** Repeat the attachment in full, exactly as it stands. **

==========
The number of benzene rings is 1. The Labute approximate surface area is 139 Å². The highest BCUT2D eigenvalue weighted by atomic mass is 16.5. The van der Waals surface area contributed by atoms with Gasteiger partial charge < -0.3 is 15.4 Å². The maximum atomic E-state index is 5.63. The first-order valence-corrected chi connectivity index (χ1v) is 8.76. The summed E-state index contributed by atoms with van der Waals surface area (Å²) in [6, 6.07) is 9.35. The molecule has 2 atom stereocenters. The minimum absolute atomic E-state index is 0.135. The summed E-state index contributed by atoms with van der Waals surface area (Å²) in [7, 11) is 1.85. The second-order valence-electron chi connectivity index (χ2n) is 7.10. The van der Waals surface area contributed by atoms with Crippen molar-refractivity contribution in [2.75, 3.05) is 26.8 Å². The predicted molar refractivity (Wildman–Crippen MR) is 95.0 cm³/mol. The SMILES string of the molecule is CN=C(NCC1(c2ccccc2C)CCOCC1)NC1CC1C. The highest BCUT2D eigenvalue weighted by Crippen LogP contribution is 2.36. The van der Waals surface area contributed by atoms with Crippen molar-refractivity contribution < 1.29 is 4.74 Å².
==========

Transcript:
The number of benzene rings is 1. The Labute approximate surface area is 139 Å². The highest BCUT2D eigenvalue weighted by atomic mass is 16.5. The van der Waals surface area contributed by atoms with Gasteiger partial charge < -0.3 is 15.4 Å². The maximum atomic E-state index is 5.63. The first-order valence-corrected chi connectivity index (χ1v) is 8.76. The summed E-state index contributed by atoms with van der Waals surface area (Å²) in [6, 6.07) is 9.35. The molecule has 2 atom stereocenters. The minimum absolute atomic E-state index is 0.135. The summed E-state index contributed by atoms with van der Waals surface area (Å²) in [7, 11) is 1.85. The second-order valence-electron chi connectivity index (χ2n) is 7.10. The van der Waals surface area contributed by atoms with Crippen molar-refractivity contribution in [2.75, 3.05) is 26.8 Å². The predicted molar refractivity (Wildman–Crippen MR) is 95.0 cm³/mol. The SMILES string of the molecule is CN=C(NCC1(c2ccccc2C)CCOCC1)NC1CC1C. The highest BCUT2D eigenvalue weighted by Crippen LogP contribution is 2.36. The van der Waals surface area contributed by atoms with Crippen molar-refractivity contribution < 1.29 is 4.74 Å².